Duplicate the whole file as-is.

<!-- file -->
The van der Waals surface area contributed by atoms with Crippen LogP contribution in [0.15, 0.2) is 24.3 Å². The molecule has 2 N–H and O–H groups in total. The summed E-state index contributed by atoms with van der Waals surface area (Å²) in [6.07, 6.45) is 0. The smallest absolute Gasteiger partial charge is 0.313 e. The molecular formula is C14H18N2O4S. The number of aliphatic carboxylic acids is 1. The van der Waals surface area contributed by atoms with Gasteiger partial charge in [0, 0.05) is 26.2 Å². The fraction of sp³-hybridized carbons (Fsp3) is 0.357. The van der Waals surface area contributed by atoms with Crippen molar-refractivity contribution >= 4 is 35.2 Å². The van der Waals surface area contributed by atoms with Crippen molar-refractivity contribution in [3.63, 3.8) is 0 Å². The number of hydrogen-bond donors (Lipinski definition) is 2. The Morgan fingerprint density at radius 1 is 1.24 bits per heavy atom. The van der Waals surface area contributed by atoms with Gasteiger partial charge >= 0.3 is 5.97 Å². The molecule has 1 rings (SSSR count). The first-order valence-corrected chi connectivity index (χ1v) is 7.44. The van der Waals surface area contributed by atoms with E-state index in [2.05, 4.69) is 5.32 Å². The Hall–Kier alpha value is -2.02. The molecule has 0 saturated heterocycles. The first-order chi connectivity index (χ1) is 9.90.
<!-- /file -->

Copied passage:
The van der Waals surface area contributed by atoms with Crippen LogP contribution in [0.15, 0.2) is 24.3 Å². The molecule has 2 N–H and O–H groups in total. The summed E-state index contributed by atoms with van der Waals surface area (Å²) in [6.07, 6.45) is 0. The smallest absolute Gasteiger partial charge is 0.313 e. The molecular formula is C14H18N2O4S. The number of aliphatic carboxylic acids is 1. The van der Waals surface area contributed by atoms with Gasteiger partial charge in [0, 0.05) is 26.2 Å². The fraction of sp³-hybridized carbons (Fsp3) is 0.357. The van der Waals surface area contributed by atoms with Crippen molar-refractivity contribution >= 4 is 35.2 Å². The van der Waals surface area contributed by atoms with Crippen molar-refractivity contribution in [3.63, 3.8) is 0 Å². The number of hydrogen-bond donors (Lipinski definition) is 2. The Morgan fingerprint density at radius 1 is 1.24 bits per heavy atom. The van der Waals surface area contributed by atoms with Gasteiger partial charge >= 0.3 is 5.97 Å². The molecule has 1 rings (SSSR count). The first-order valence-corrected chi connectivity index (χ1v) is 7.44. The van der Waals surface area contributed by atoms with E-state index in [2.05, 4.69) is 5.32 Å². The Hall–Kier alpha value is -2.02. The molecule has 0 saturated heterocycles. The first-order chi connectivity index (χ1) is 9.90.